Tumors form complex ecosystems that include normal epithelial cells, fibroblasts, blood and lymphatic vessels as well as structural components, and importantly, immune cells. The density, location, and organization of various tumor-infiltrating hematopoietic cells of myeloid and lymphoid origin can impact tumor growth, spreading, and clinical outcome of various cancers, including non-small cell lung cancer (NSCLC). Here, we propose to characterize the microenvironment of lung tumors using a unique set of matched fresh tissue single cell suspensions of tumor and normal lung, paraffin-embedded tissues, and peripheral blood plasma and cells obtained at time of surgery in the same patient. We aim to query mechanisms for local immunogenicity and immunosuppression of NSCLC, by defining interactions between tumor cells and various immune cell subsets in the local microenvironment, and by correlating these findings with presence of tumor-associated antigens (TAAs) and their capacity to elicit spontaneous local and systemic immune responses, as well as immune checkpoints known to impair immune responses. We applied multiplexed immunohistochemistry for formalin-fixed paraffin embedded cancer tissues (MICSSS method; n = 40), serological assays for immunogenicity of tumor antigens from plasma samples and supernatants of B cell cultures from the same patients (ELISA; n = 40), as well as mass cytometry on cell suspensions obtained from matched fresh specimens (CYTOF, n = 20) to (1) characterize the composition and organization of the immune microenvironment, (2) identify drivers of immunosuppression in NSCLC and (3) identify the expression profile of TAAs and B cell specificity in NSCLC. We found that TAAs, such as p53, NY-ESO-1, or ERG, were expressed by lung cancer cells in a subset of patients and that protein expression at the tumor site correlated with the antibody (Ab) response found in plasma of matched patients. While circulating plasma Ab titers did not appear to be correlated with the density of infiltrating B cells, potential associations with presence of tertiary-lymphoid structure, plasma cells (CD138+ cytokeratin− cells) or T follicular helper cells (CXCR5+ CD3+ CD8−) are currently being assessed. Association between molecular alterations and immune cell composition and location will also be discussed. We will also quantify expression of checkpoint molecules (PD-L1, VISTA and HHLA-2) on immune and tumor cells. The correlation between checkpoint inhibitor expression and immune cell densities and presence of immune responses will be presented, to assess whether immune cells contribute to the modulation of T cell effector functions. In conclusion, this study is the stepping-stone to a comprehensive understanding of the complex interactions between lung tumors and their immune microenvironment. By using novel multiplexed approaches, we intend to map the immune and antigenic landscape of human NSCLC, to identify mechanisms of early disease immunogenicity and immunosuppression, and to find new prognostic and predictive markers for the development of novel therapeutic strategies and immunotherapy trials in NSCLC.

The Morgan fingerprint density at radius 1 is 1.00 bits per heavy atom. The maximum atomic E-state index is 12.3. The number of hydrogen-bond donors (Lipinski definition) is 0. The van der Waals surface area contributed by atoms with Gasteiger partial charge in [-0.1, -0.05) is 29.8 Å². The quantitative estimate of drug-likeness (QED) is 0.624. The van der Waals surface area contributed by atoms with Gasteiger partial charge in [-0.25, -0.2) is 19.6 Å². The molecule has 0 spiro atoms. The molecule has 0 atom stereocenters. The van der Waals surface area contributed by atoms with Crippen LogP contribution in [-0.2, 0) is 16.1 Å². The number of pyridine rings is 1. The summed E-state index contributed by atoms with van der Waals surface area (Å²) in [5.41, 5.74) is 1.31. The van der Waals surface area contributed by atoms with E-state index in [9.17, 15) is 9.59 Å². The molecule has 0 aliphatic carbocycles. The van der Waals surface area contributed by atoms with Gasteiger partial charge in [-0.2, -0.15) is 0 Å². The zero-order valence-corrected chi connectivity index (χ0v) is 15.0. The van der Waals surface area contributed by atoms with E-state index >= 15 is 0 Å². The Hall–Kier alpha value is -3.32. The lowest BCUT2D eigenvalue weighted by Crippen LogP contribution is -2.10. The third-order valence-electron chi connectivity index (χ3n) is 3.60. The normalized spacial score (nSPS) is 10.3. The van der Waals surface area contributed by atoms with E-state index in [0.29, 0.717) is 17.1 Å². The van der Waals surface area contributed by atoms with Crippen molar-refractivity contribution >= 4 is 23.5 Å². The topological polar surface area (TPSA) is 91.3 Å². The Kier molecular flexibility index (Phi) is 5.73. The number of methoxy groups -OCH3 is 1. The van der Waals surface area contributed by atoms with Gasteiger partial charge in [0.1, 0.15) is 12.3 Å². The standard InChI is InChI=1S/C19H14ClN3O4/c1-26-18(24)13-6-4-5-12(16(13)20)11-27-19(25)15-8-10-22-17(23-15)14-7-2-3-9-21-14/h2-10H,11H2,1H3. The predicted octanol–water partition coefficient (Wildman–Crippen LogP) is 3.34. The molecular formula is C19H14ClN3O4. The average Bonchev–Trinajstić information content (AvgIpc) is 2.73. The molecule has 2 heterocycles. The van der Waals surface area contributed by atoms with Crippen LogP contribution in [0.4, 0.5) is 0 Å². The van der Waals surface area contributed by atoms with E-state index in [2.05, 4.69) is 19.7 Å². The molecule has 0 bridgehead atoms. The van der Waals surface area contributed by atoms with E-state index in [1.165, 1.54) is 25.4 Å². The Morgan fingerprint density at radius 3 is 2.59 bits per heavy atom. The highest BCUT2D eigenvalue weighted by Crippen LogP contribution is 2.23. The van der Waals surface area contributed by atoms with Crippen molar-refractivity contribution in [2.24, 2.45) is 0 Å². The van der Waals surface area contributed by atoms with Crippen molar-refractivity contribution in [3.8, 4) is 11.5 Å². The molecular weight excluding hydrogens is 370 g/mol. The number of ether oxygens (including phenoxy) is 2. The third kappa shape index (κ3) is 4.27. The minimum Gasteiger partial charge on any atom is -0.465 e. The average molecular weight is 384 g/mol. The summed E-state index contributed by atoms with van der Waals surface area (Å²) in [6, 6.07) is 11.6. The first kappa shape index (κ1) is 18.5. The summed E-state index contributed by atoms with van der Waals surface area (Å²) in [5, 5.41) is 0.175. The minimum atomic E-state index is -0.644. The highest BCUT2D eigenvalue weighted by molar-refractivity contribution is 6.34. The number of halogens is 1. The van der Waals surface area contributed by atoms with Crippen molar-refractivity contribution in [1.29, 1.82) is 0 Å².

Citation Format: Romain Remark, Yonit Lavin, Adeeb Rahman, Camille Bigenwald, Soma Kobayashi, Christian Becker, Raja Flores, Sacha Gnjatic, Miriam Merad. Comprehensive multidimensional analysis of the immune contexture in non-small cell lung cancer [abstract]. In: Proceedings of the Second CRI-CIMT-EATI-AACR International Cancer Immunotherapy Conference: Translating Science into Survival; 2016 Sept 25-28; New York, NY. Philadelphia (PA): AACR; Cancer Immunol Res 2016;4(11 Suppl):Abstract nr A092.
- ©2016 American Association for Cancer Research.